Monthly Archives: August 2018

8 Tips for A Kitchen Garden to Keep it Pleasing to the Eye and Taste

Heirloom vegetables are the staples in our kitchen garden with an array of different colors, like purple beans, red okra, white eggplant and a variety colorful tomatoes. All these add to the interest of the kitchen garden. Because our garden is front and center and used as a demo garden as well for classes we are always looking for ways to enhance its beauty without sacrificing production. Here’s 8 practical and pleasing tricks to try in your kitchen garden.

1. Growing a few vibrantly colored vegetables can punctuate expanses of green in the garden. The deep purple pods of peas and beans will stop you in your tracks. Burgundy bean for summer time and Blauwschokkers pea spring are my favorites. Listada eggplants are beautifully stripped and prolific making them a perfect summer time eye-catch!

2. When placing plants, be sure there’s a method to your mixture. Vegetables are typically grown in rows of a single variety, which makes spacing easy, simplifies cultivation, and keeps the garden looking tidy, but by mixing rows of color, texture, and form will create a tapestry pleasing to the eye. Such as planting a row of green and red leaf lettuce, green heading lettuce, the red and frilly ‘Lollo Rossa” lettuce, Ruby Red Chard and Purple Kohlrabi all work great together and look amazing.

3. Painted stakes lend an artistic touch and last longer. Since plant supports are going to be seen, why not make them attractive? 1×1 stakes can be cut all the same length, then painted a soothing blue-green or a flashy color if you like. Stake them into the ground to the same height. This visual uniformity helps keep the tomato patch looking good. The paint also prolongs the life of the stake a bit. Over time, as the bottoms rot, they can be sawn off cleanly and the stakes reassigned to shorter plants, like peppers.

4. Don’t hesitate to tuck flowers right in among the vegetables. A beautiful combination of purple violas with red cabbage are dynamite together. The purple flowers of the viola pick up the reddish-purple veins in the cabbage leaves. Plus violas are edible!

5. Nothing beats fresh produce simply prepared. Just minutes after picking, fava beans return to the garden, lightly steamed, and drizzled with olive oil, pesto, and balsamic vinegar. The pesto made in a blender while the fava beans steamed. Enjoying a meal surrounded by the beautiful garden that produced it is the best seasoning of all. A little bistro table tucked in the garden makes a great spot for this simple garden dish to be enjoyed.

6. Tiles make long-lasting plant markers. In a garden with so many unusual varieties and so many curious visitors, easy-to read plant markers are a real plus. Terra-cotta tiles, which are inexpensive, good looking, and will last indefinitely if not left out over winter.

7. Raffia, hemp and Jute is a natural for tying up plants. It’s unobtrusive, strong, flexible, inexpensive, and will last the season. And come fall, they can go right in the compost with the spent plant.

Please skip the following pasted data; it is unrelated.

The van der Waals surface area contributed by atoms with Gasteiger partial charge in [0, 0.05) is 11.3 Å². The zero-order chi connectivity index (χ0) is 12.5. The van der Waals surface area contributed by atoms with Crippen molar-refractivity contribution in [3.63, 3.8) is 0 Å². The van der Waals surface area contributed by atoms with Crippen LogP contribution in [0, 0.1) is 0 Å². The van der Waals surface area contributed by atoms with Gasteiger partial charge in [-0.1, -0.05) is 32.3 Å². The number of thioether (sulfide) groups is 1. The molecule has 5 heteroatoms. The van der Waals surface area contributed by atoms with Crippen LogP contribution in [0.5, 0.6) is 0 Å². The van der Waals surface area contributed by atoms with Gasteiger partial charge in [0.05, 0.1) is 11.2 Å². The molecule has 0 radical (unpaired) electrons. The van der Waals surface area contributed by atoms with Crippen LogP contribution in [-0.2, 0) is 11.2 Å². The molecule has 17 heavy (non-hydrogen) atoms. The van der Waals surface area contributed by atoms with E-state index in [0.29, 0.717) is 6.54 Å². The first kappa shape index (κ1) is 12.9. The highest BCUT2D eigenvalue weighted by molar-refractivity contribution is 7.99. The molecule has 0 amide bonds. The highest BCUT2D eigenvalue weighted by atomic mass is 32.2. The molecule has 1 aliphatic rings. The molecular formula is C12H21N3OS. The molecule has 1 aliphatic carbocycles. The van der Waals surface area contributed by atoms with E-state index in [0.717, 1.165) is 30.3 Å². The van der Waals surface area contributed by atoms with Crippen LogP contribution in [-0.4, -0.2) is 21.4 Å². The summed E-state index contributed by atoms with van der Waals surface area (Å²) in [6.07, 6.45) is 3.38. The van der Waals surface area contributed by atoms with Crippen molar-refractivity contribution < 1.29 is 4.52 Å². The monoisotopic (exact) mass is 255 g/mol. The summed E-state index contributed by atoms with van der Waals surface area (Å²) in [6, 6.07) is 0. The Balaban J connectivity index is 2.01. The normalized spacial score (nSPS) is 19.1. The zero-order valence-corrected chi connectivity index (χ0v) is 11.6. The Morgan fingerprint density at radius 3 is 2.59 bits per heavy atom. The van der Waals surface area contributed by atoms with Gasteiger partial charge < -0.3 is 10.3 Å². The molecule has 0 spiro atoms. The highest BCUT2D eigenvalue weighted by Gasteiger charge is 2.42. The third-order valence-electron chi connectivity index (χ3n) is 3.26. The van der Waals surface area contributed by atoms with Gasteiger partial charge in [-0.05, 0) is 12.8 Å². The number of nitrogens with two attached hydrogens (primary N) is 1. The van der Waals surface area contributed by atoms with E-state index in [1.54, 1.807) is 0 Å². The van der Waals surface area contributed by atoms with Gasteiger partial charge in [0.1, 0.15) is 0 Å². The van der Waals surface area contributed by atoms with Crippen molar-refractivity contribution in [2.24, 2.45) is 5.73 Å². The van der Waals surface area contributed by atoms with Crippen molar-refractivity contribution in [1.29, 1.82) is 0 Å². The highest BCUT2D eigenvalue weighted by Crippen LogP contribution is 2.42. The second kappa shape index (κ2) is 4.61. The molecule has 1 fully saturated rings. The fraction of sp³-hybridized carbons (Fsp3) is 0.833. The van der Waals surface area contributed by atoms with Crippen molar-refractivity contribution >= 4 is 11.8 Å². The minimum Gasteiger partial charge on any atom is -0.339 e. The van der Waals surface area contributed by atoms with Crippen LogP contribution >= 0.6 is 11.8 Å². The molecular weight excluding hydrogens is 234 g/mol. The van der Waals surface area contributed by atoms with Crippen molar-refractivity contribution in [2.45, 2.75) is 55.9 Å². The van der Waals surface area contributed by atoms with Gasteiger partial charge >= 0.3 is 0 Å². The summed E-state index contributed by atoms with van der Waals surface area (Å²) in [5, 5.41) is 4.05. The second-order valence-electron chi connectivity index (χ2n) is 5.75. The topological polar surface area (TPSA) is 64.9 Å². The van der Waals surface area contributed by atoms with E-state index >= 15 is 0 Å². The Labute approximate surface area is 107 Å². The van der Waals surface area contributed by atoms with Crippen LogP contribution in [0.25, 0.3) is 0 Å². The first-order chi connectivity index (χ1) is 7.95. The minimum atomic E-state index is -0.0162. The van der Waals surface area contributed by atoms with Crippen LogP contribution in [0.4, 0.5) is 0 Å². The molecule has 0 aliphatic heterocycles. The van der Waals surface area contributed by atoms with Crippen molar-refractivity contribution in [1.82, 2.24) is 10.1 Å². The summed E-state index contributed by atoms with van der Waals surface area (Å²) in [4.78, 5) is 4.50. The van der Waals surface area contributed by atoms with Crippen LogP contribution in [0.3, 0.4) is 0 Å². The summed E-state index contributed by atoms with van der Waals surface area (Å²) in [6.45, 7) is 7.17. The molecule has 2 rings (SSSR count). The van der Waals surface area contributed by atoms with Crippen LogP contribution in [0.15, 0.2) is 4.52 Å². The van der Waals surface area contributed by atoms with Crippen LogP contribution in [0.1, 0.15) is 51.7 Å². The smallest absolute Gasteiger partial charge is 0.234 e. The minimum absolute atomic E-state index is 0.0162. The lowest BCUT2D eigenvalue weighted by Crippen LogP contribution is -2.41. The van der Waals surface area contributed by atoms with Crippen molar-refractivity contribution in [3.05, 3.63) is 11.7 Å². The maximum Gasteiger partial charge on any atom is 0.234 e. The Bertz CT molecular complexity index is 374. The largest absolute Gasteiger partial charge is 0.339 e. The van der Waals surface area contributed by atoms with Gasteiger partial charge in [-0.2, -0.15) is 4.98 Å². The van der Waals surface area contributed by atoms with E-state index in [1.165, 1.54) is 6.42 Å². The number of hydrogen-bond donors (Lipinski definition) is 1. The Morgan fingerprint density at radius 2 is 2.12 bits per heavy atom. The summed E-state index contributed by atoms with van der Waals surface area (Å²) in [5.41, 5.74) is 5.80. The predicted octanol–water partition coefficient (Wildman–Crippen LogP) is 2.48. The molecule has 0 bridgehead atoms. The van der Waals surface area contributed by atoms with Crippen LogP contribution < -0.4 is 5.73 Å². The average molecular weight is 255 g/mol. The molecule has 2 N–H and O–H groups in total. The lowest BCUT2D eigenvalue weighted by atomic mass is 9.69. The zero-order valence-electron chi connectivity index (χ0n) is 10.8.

8. Bamboo makes a great natural fence or pea trellis. By crisscrossing bamboo, you can grow peas up it making a living fence or adding this crisscrossed bamboo on an edge where vegetable bushes like to fall over beds into paths, will tidy up paths, keeping plants in place.

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Lavender Lemonade Fizz

Over the last several years we have been fermenting like crazy and really loving it! Here is a simple lemonade that doesn’t require a lot of time or effort and we think is really quite refreshing on a hot summer day. I keep two going all the time on the counter and one in the frig!

Lavender Lemonade Fizz

7 1/2 cups water

1/2 cup raw honey

1 T white wine vinegar

4 tablespoons fresh or dried lavender flowers

2 lemons, sliced into 1/4” round

Combine the water, honey, vinegar, lavender, and lemon in a clean half-gallon mason jar, cover with a lid, and shake well until all the honey has dissolved. Set the mixture aside to ferment, covered, at room temperature for 2 days.

After 2 days, strain out the lavender and lemon. Transfer the liquid into glass bottles with a tight fitting lid, leaving about 1/2” of headroom in each bottle. The lids need to be tight-fitting to contain the carbonation that is going to develop. If the lids do not fit tightly, the carbonation will escape from the bottles, leaving you with a still delicious yet non-carbonated beverage.

Set the bottles aside in a cool, dark place to ferment for 3 days. Then open one the bottles to taste it. If the soda is still not carbonated, put the lid back on and let the bottles continue fermenting. Taste regularly. The length of time needed to produce carbonation will vary depending on the temperature and the activity of the natural yeast in your fizz.

Once the lemonade reaches the desired carbonation, transfer the bottles to the refrigerator. The cold temperature will slow the fermentation process and keep the carbonation level as it is.

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